Carey said Florio taught his team “about the art of publishing more than just the science of it….He was a tireless champion for the magazine medium. He believed very much that clients wanted their media partners to help them think big, and I think he instilled in all his executives the thought that there’s no idea that’s too crazy or outlandish, that almost anything was possible.”

He was praised by people who worked for him as a mentor and an identifier of talent, as seen in the number of current high-level executives at the company whom Florio hired.

“He believed in me before I believed in myself,” said Richard Beckman, recalling the day, 22 years ago, when Florio interviewed him for a position in the London sales office of The New Yorker. “The interview lasted about two-and-a-half hours, and as he walked me to the door and put his arm around me, he told me that one day I’d be the publisher of Vogue.”

Florio kept his promise, 13 years later. “I think I probably reminded him of it 10 times a day up to that point,” joked Beckman.

“He was smart, he understood people and their motivations, he was creative and ambitious and literally unmatched in his optimism and confidence,” said Condé Nast group president Mitchell Fox.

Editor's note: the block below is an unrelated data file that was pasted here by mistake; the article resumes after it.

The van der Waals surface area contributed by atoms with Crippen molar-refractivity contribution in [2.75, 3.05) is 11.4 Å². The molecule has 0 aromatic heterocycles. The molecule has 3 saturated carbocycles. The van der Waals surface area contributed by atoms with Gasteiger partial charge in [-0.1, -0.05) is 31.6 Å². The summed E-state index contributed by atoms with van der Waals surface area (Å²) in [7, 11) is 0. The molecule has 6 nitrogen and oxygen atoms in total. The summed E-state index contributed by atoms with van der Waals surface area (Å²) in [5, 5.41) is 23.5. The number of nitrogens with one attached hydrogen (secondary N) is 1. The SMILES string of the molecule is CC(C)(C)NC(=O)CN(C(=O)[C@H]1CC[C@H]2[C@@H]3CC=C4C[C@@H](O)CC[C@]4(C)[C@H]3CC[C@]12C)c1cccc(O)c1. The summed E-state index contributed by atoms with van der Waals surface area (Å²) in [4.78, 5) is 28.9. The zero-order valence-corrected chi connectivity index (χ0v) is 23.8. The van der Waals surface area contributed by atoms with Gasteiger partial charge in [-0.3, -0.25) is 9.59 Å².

When he stepped down as ceo in 2004, Florio said he wanted to lead a less hectic lifestyle. Health problems were believed to play a role, and the vice chairman’s position was seen by many as largely symbolic.

He returned to the headlines in 2005, when WWD reported that he was circulating a book proposal full of sharp words for his former colleagues. In it, Florio referred to himself as “the Godfather, the Samurai, the leader, the Warrior,” and described himself as “not short on nerve or ego, and I carried a heavy chip on my shoulder. They’ll bury me with it, too. I was still Steve Florio. I was there to get the job done.”

But he later canceled the project, telling The New York Times: “I would never sacrifice my integrity to write a book.”

His legacy at a company that has grown exponentially with more magazines, Web properties and other publications (including WWD) can also be seen through the prism of how much it has changed since his tenure.

“He was the last of a breed, in a sense,” said Beckman. “He was the perfect person to create, above all, a personality for the company. In the beginning, I think we had a presence greater than our scale, and I think he did that.”

Since succeeding Florio, Townsend has been credited with establishing more business discipline at Condé Nast.

Said Townsend: “The company was younger and less complicated and didn’t have the pressures it has on it today….This is not the roaring Nineties. This is a much more sober and complicated time in business.”

“It’s really hard for me to know if Steve was perfectly suited for the times in which he worked, or whether he helped define those times,” said Fox. “And I would strongly suggest the latter.”